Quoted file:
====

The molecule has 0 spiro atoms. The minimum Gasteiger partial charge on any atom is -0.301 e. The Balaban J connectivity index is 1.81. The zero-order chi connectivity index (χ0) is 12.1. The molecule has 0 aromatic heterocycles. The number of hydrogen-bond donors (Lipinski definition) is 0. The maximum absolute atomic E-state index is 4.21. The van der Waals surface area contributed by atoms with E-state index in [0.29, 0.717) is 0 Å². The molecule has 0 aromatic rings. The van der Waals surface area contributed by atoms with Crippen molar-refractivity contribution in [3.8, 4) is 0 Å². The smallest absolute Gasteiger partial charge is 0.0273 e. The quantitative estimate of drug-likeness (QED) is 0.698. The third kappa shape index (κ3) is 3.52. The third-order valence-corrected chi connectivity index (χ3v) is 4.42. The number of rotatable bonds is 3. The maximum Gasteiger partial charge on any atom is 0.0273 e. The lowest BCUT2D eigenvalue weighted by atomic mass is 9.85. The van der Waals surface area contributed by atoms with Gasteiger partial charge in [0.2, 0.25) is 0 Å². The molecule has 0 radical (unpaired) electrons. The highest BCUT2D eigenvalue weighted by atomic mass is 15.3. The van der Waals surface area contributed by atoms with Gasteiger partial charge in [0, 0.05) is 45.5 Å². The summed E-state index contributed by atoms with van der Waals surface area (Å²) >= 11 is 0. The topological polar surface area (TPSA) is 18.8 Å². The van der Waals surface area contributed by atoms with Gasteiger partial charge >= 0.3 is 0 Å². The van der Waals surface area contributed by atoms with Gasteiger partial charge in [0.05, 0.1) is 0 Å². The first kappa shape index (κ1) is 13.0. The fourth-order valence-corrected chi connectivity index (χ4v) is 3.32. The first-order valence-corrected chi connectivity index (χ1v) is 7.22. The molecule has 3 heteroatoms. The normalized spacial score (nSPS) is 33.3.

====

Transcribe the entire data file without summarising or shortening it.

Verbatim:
The molecule has 0 spiro atoms. The minimum Gasteiger partial charge on any atom is -0.301 e. The Balaban J connectivity index is 1.81. The zero-order chi connectivity index (χ0) is 12.1. The molecule has 0 aromatic heterocycles. The number of hydrogen-bond donors (Lipinski definition) is 0. The maximum absolute atomic E-state index is 4.21. The van der Waals surface area contributed by atoms with E-state index in [0.29, 0.717) is 0 Å². The molecule has 0 aromatic rings. The van der Waals surface area contributed by atoms with Crippen molar-refractivity contribution in [3.8, 4) is 0 Å². The smallest absolute Gasteiger partial charge is 0.0273 e. The quantitative estimate of drug-likeness (QED) is 0.698. The third kappa shape index (κ3) is 3.52. The third-order valence-corrected chi connectivity index (χ3v) is 4.42. The number of rotatable bonds is 3. The maximum Gasteiger partial charge on any atom is 0.0273 e. The lowest BCUT2D eigenvalue weighted by atomic mass is 9.85. The van der Waals surface area contributed by atoms with Gasteiger partial charge in [0.2, 0.25) is 0 Å². The molecule has 0 radical (unpaired) electrons. The highest BCUT2D eigenvalue weighted by atomic mass is 15.3. The van der Waals surface area contributed by atoms with Gasteiger partial charge in [0, 0.05) is 45.5 Å². The summed E-state index contributed by atoms with van der Waals surface area (Å²) >= 11 is 0. The topological polar surface area (TPSA) is 18.8 Å². The van der Waals surface area contributed by atoms with Gasteiger partial charge >= 0.3 is 0 Å². The van der Waals surface area contributed by atoms with Gasteiger partial charge in [0.05, 0.1) is 0 Å². The first kappa shape index (κ1) is 13.0. The fourth-order valence-corrected chi connectivity index (χ4v) is 3.32. The first-order valence-corrected chi connectivity index (χ1v) is 7.22. The molecule has 3 heteroatoms. The normalized spacial score (nSPS) is 33.3.